Adult Orthodontics

When straightening teeth in adults, it is important to be aware of the following:

  1. By adulthood, the jaw has completed its growth process.  Therefore, full correction of deficient jaw growth such as a “small” jaw or a protruding jaw requires surgical intervention. 
  2. The older a patient is, the greater the rehabilitative aspect becomes due to fillings, crowns, missing teeth or periodontitis that causes loss of bone support and shifting of teeth, all phenomena typical for an adult patient.
  3. The adult patient tends to seek focused short term treatment together with invisible aesthetic solutions.

These and other factors require close cooperation among all dental staff involved in the patient’s case. The patient undergoes comprehensive testing and an orthodontic examination, a periodontal examination and a general dental examination in preparation of the treatment rehabilitation program.

Treatment itself will commence only after a discussion has been held with the patient to clarify all consequences and possible outcomes, priorities, and a detailed treatment protocol.

Aesthetic orthodontics

Traditional orthodontistry uses metal supports commonly known as “braces”.  They are mounted on the teeth for a large number of months if not years, and as such deter many who would otherwise be interested in improving the aesthetic appearance of both teeth and smile.

Several innovative methods are currently available for straightening teeth, all developed out of an awareness of the importance of aesthetics not only after the process is complete but during the process itself.

A variety of transparent braces exist, some made of plastic materials or silicon, and others of ceramic.  The latter are attached to the external facet of the teeth much like metal braces but do not change their transparency throughout the course of treatment.  The visible parts are only the wire passing between the supports.

Lingual Braces

In this cutting-edge method, the braces are attached to the inner, rather than the outer, facet of the teeth.  The method developed strongly in the USA and Japan already in the 1970s and is currently very commonly used in Europe and the Far East.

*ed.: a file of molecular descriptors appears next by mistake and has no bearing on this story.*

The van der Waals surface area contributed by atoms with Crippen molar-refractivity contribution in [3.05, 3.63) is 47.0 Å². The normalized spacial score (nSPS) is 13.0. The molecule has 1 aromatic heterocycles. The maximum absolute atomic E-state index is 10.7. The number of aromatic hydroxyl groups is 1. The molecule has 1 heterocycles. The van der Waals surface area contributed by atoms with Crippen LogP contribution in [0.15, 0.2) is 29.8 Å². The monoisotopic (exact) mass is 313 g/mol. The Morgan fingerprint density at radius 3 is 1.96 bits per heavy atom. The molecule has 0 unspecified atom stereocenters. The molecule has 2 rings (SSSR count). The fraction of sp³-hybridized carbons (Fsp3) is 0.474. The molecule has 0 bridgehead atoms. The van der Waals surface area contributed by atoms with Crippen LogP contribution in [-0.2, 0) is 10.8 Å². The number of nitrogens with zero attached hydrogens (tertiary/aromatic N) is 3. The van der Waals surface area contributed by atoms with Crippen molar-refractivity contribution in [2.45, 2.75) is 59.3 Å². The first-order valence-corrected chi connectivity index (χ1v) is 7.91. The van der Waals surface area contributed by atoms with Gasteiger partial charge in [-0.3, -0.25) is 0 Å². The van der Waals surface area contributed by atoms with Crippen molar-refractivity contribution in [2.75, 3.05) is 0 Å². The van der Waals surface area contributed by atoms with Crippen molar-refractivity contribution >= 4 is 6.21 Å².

Its advantages are in preserving maximum aesthetics while the teeth are being straightened.  The method is suited to a broad range of orthodontic problems and is used in simple and complex cases with equal success.  The duration of treatment with lingual braces is no different than with externally showing braces.  Certain problems can be resolved simply and quickly with lingual braces.  Some discomfort is felt as the patient adapts to their presence in the mouth, which can take up to about ten days.  Adaptation may cause disruptions to speech, unclear enunciation, or a slight whistling, some awkwardness with the tongue, and slight difficulty in chewing.  However, once adaptation has occurred, the after-effects disappear almost completely. 

The cost of lingual braces is more expensive than traditional external braces due to the high costs of the equipment and laboratory preparation of the custom-made brace suited to each patient personally.

Moria Periodontal Center’s orthodontic staff have trained specifically in this method and hold broad experience, ensuring your treatment’s success.


This modern method straightens teeth without any braces.  Instead, it uses transparent aligners that wrap around the teeth.  The aligner is removable, but must be worn at least 22 hours per day, removing them for eating, drinking or brushing natural teeth.

The aligner is prepared in a laboratory in the USA or Germany using computerized technology.

A mold of the teeth is cast and sent to the laboratory where it is scanned, enabling a simulation of the orthodontic procedure.  The orthodontist plans correction of teeth positioning using the transparent custom-made mold.  A new mold is produced for each stage of the treatment, according to the orthodontist’s treatment program.  Generally a new mold is needed every two weeks.

The method’s advantages include maximized comfort for the patient, especially to the tongue and lips, compared to other types of braces; and the almost invisible aligner promotes maximum aesthetics.

The disadvantage is that the method requires the patient’s strict observance of the need to wear the aligner as instructed.

The method is suited to treating almost all orthodontic needs, but as with all orthodontic protocols, the patient must consult with the orthodontist to ascertain its suitability to the particular aesthetic deficiency.

The cost of the INVISALIGN aligner is more expensive than other options due to the high costs of the equipment and laboratory preparation of custom-made aligners.

This method requires that the orthodontist holds appropriate training and experience, as does Moria Periodontal Center’s orthodontic staff.

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